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Defendant Travis McMichael is pictured during his trial at the Glynn County Courthouse in Brunswick, Georgia November 23, 2021. ― Reuters pic
Defendant Travis McMichael is pictured during his trial at the Glynn County Courthouse in Brunswick, Georgia November 23, 2021. ― Reuters pic

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BRUNSWICK (Georgia), Nov 24 ― A Georgia jury deliberated for more than six hours yesterday without reaching a verdict on murder and other charges against three white men who chased and shot Ahmaud Arbery, a Black man who ran through their mostly white neighbourhood.

Jurors are weighing evidence from the more than two dozen witnesses called since the panel was sworn in two weeks ago. These included Travis McMichael, the only defendant to take the witness stand, who said he fired his shotgun at Arbery in self-defence.

McMichael, 35, his father Gregory McMichael, 65, and their neighbour William “Roddie” Bryan, 52, have pleaded not guilty to charges including murder, aggravated assault and false imprisonment for the killing in the coastal suburb of Satilla Shores on February 23, 2020.

The jurors worked through lunch as they deliberated then asked to break for the night soon after 6pm ET. The judge said they would resume today at 8.30am ET.

Superior Court Judge Timothy Walmsley instructed the jury of 11 white men and women and one Black man in the law governing the case after lead prosecutor Linda Dunikoski delivered a final two-hour rebuttal to defence lawyers’ closing arguments.

Before deliberations began, Dunikoski asked jurors to find the defendants guilty of all charges and argued that the defence was seeking to blame the 25-year-old Arbery for his own death.

“Standard stuff: Malign the victim. It’s the victim’s fault,” Dunikoski told the jury. “I know you’re not going to buy into that. It’s offensive.”

Explaining the citizen’s-arrest law at the heart of the defence, Walmsley told jurors that someone can make a citizen’s arrest of a person only if a crime has occurred “in his presence or within his immediate knowledge.”

The judge said such a warrantless arrest must occur “immediately after the perpetration of the offense or, in the case of felonies, during escape.” Outside that timeframe, the citizen’s “power to do so is extinguished,” Walmsley said.

The defense has argued that the defendants had a right and a neighborly obligation to jump in their pickup trucks and chase Arbery to detain him because they had reason to believe he may have been connected to previous property crimes that had left the neighborhood on edge.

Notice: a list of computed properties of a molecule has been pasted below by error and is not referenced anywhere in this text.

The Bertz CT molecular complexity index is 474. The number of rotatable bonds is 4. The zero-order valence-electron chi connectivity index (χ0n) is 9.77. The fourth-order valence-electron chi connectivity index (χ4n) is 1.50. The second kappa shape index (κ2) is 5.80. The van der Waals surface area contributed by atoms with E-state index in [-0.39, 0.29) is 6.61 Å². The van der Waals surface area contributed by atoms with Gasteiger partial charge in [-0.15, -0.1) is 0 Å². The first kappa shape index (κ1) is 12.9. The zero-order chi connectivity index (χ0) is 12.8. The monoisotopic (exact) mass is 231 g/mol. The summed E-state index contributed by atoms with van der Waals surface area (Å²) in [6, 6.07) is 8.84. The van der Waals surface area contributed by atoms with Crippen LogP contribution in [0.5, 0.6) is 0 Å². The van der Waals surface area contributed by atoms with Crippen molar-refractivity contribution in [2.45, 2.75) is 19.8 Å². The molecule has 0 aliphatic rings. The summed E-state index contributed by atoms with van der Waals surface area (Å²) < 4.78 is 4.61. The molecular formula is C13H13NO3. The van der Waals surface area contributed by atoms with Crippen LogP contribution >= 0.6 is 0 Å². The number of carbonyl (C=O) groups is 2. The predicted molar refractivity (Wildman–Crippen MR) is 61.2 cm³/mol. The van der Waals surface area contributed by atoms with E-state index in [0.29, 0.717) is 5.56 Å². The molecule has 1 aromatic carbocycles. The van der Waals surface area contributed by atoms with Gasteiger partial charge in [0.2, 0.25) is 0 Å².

The law was repealed after Bryan’s cellphone video of the shooting caused outrage. No evidence emerged that Arbery ever stole anything on his frequent runs through Satilla Shores, a leafy cluster of homes outside Brunswick. He was killed with nothing on him besides his jogging clothes and sneakers.

Dunikoski said the men simply did not have reasonable suspicion of a crime necessary to detain Arbery, and that Arbery had a constitutional right not to answer the questions the men shouted from their trucks.

“You can’t hold somebody so the police can show up, and go, ‘Well he must have done something,’“ Dunikoski said.

Dunikoski read from Gregory McMichael’s interviews with police in which he said he had no idea what Arbery had been doing before running past the McMichaels’ driveway.

Outside the courthouse, Arbery’s parents said they expected jurors to convict the defendants. “God has brought us this far and he’s not going to fail us now,” his mother, Wanda Cooper-Jones, told reporters.

The trial has underscored divisions among Americans over guns. A jury’s acquittal in an unrelated case last week of a teenager who fatally shot two men during 2020 racial-justice protests in Wisconsin threw these differences into stark relief. In both trials, defendants claimed self-defence in fatal shootings.

‘Dirty toenails’

In closing arguments, Laura Hogue, the elder McMichael’s lawyer, sought to paint Arbery as a frightening, disgusting criminal with “long dirty toenails.” The comments upset Arbery’s parents, who said they were gratuitously rude, and angered scores of Arbery supporters who have rallied beneath the grand oak trees outside the courthouse.

Travis McMichael testified last week that Arbery tried to fight him by grabbing his pump-action shotgun. McMichael said he was in fear of his life.

Prosecutors noted that he told the police on the afternoon of the shooting he could not say for sure whether Arbery actually grabbed his gun. Dunikoski told the jury that inconsistencies in his accounts and with video evidence showed he lied on the witness stand.

She said McMichael’s pointing a shotgun at Arbery amounted to aggravated assault, and someone cannot claim self-defence if they are committing a felony, nor can anyone use excessive force in their own defence. ― Reuters


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